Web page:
Glasgow airport again. Cloudy as always, to make it clear I’m back. This time thankfully, at least no rain as I wait for the bus into the city. It’s about 15 minutes across to the centre of Glasgow then the train home, and it’s a funny old sight. Familiar streets, familiar people, familiar shops, bars & landmarks. As ever, showing nothing’s really changed in the months I’ve been gone.
It’s nice to be back (for a while anyway). Unlike on the road, home has the luxuries of…
- tons of books
- fridge always full of food
- no problem with the language (largely)
But there are downsides. For starters, everyone’s assuming my plan is to find some kind of “job” now. But for me, that has too much simply an element of “that’s what everyone else does so that’s what you’re supposed to do.” And yes, after a few weeks there’s another drawback: boredom.
As you may know, it’s very often cloudy here in Glasgow. Maybe it plays a part, but I find here people aren’t as upbeat or passionate as in other places. There’s more a negativity, an apathy, not so much enthusiasm for “making things happen”. If you’ve read about Glasgow, you’ll know it has quite a shipbuilding history, but this declined sharply through the 1960s and under Thatcher in the 1980s. That, and many other events, are possible factors: feel free to read about the “Glasgow effect“ to which I can believe there’s an element of truth. Poor sunlight, lack of vitamin D, stress, cold, generally poor quality of life and negativity. While I’m optimistic that life nowadays can be much more. We have the resources and opportunities our ancestors could only dream of.
However, our generation’s outlook I believe, is ‘we really don’t know’. About so many things. What the future holds for us, what the world will look like in 5, 10, 20 years’ time. There’s also the Brexit issue, and plenty confusion surrounding that.
So here’s my plan, from a few things I’ve learned and plan to take further: A key thing to keep in mind, anywhere, is that priorities, values, attitudes and approaches can be so diverse and ambiguous. For instance, our society tends to value how much experience a person has. The cold ‘amount’. But one thing I’ve concluded: learning from experience is a skill in itself. What’s equally important is what you take from it, what you make of it, how you make it your own and above all, your response: the realisation(s) it leads to, the decision it invokes, the action it impels.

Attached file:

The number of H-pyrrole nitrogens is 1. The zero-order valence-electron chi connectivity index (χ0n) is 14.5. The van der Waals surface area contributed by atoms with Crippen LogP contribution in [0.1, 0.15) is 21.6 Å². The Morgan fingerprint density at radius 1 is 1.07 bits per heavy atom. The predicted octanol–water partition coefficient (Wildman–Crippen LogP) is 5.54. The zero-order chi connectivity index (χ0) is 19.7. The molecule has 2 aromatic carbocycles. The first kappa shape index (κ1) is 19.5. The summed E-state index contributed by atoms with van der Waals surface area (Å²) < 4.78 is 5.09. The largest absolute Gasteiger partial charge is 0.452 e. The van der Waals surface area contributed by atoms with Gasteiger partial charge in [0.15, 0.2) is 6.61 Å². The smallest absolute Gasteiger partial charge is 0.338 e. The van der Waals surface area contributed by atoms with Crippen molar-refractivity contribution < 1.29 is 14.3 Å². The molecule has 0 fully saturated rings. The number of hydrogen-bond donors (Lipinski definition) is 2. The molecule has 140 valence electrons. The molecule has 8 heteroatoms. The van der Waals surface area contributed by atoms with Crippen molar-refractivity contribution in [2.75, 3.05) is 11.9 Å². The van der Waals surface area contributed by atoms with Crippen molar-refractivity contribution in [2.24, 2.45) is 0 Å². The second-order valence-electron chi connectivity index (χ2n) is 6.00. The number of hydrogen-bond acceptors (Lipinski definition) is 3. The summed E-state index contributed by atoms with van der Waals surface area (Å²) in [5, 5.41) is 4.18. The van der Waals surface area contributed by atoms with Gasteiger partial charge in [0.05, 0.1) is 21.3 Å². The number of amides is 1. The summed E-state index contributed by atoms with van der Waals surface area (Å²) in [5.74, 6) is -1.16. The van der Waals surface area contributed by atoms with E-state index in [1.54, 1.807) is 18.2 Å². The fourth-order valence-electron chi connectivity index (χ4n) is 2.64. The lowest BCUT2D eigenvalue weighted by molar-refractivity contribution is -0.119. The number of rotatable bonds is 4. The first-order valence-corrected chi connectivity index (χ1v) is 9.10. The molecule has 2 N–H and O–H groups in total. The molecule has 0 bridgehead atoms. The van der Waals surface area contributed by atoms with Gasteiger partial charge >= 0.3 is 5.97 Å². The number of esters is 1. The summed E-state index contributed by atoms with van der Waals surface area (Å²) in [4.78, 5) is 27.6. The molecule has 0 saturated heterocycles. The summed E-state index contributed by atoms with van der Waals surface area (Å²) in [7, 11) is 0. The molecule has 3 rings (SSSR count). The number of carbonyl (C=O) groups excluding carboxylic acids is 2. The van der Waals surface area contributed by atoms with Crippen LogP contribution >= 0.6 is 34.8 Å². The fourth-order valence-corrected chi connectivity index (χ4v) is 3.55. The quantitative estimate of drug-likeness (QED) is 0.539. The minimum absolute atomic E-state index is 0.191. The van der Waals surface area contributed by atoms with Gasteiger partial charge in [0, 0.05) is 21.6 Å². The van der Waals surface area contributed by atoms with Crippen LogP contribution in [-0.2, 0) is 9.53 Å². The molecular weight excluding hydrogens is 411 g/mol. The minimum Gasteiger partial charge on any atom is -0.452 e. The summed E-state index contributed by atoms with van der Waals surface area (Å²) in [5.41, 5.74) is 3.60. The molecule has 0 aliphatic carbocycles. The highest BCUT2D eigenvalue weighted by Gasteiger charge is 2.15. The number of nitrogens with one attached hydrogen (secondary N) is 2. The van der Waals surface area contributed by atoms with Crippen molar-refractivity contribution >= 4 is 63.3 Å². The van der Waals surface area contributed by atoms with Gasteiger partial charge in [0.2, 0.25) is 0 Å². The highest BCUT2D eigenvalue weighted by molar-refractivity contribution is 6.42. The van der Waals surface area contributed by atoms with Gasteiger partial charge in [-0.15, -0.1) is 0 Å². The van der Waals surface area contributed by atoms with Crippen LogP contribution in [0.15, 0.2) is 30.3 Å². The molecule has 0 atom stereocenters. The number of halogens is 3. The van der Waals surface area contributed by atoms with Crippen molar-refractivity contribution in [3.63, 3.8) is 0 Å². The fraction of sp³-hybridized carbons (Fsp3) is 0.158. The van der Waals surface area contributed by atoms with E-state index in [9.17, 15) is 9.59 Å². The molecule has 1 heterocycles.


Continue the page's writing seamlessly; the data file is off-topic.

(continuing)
Which has taken me to this stage: Now that I have my new passport – luckily still with the words ‘European Union’- there’s a lot more exploring still to do. Where there’s plenty more to see and learn while I’m still free to cross European borders! OK, there are some nice things back home. All the perks I’ve mentioned, and maybe I could settle in to something safer and more comfortable. But the question is, do I particularly want a comfortable life? From everything else I’ve done (training, travel, martial arts, different competitions & projects), I’d be uneasy about not pushing myself in some way.
Think about it: What are people’s greatest fears? In my view, that of uncertainty, and that of being themselves. Maybe they’re related. The more I think about my idea, the more possibilities I see and the more enthusiastic I am. I’ll look at it as an investment. In my life, in myself, for the learning experience, for the people I meet, the infinite opportunities it could open. I’ll be able to hear more views on Brexit, re-connect with old friends, push further out my comfort zone in every way. And go home with even more to evaluate and reflect on.
Let’s take another angle: We’ve evolved primarily to survive. However, as humans, our lives can be, and are now more than that. We seek purpose and direction. And a key lesson for me was, the people around you’s opinion of what you’re supposed to do with your life is really just your culture, that life decisions are ultimately up to the individual.
I know I probably don’t have a perfect strategy. I know a lot of people probably won’t “get it”. But what do I have to lose, anyway? Ultimately, the only thing holding me back is myself.
And the only way to find out is to do it.
You never know what’s on the horizon.